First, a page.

Sleep apnea in and of itself is a hassle for sufferers, but the condition is often co-morbid with others, such as obesity or diabetes.
But sleep apnea that is present along with Polycystic Ovary Syndrome, or PCOS, can present additional problems for those affected by the disorders. A study scheduled to be presented at The Endocrine Society’s 94th Annual Meeting in Houston, Texas explored the co-existence of sleep apnea and PCOS, and found a link to prediabetes.
Sleep apnea is defined as experiencing breathing interruptions during sleep, which can inhibit a sufferer’s ability to achieve a full night’s sleep, as well as affecting the sleep of those who share a bed or room with a person suffering from sleep apnea — which is also linked with obesity. PCOS is a slightly more difficult to pin down disorder of the endocrine system, often causing obesity as well as cysts on the ovaries.
University of Chicago professor David Ehrmann, MD and colleagues examined more than 170 obese women. Of the subjects, 121 of the 171 were diagnosed with PCOS, a condition present in up to 10% of the female population. All women in the study were subject to a sleep study to determine if they suffered from “obstructive sleep apnea,” in addition to or in the absence of PCOS.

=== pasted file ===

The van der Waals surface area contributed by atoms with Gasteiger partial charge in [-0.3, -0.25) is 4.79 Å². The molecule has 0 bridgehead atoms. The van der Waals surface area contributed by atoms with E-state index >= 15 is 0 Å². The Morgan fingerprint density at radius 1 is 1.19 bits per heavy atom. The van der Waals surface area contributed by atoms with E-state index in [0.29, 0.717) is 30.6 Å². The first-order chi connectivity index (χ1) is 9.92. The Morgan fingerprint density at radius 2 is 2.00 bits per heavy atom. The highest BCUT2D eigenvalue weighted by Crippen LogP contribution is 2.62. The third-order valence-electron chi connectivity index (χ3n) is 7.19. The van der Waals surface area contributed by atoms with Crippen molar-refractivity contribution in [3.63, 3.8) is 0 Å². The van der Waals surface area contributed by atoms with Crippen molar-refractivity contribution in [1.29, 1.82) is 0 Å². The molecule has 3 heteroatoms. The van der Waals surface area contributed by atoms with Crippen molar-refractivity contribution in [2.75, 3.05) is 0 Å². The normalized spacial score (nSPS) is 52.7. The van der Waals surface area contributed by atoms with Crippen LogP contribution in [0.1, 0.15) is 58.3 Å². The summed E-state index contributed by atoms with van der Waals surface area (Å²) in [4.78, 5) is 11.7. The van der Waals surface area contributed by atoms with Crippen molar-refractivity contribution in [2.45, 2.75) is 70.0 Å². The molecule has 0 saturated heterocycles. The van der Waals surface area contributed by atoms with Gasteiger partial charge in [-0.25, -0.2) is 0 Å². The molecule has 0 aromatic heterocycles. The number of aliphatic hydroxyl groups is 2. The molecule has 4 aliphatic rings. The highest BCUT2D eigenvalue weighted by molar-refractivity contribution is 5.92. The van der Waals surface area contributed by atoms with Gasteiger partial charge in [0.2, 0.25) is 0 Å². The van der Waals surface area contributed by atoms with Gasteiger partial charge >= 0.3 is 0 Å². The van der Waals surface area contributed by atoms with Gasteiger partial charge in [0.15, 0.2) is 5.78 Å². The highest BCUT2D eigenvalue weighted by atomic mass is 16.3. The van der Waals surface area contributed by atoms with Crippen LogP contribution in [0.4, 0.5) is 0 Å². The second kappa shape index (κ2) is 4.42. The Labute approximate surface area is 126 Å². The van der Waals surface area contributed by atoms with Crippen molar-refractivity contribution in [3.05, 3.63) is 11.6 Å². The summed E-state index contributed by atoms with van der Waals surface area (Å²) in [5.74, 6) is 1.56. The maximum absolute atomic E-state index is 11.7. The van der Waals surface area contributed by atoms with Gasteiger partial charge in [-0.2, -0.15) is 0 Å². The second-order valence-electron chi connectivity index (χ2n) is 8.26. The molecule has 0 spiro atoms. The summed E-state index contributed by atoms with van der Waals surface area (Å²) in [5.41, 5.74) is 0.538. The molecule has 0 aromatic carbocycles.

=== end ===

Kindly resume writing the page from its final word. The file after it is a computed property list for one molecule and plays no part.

In the obese women, sleep apnea was far more prevalent among PCOS sufferers than the women not diagnosed with the condition, at 48% to 36%. Additionally, PCOS sufferers with sleep apnea were far more likely (44% versus 22%) to have prediabetes.
“In the last few years, sleep apnea has been found to be a frequent comorbidity [coexisting condition] with PCOS, and our study shows that women who have both conditions are at greatest risk of metabolic disturbances such as prediabetes.”
The PCOS, sleep apnea and prediabetes link has not yet been published in a medical journal.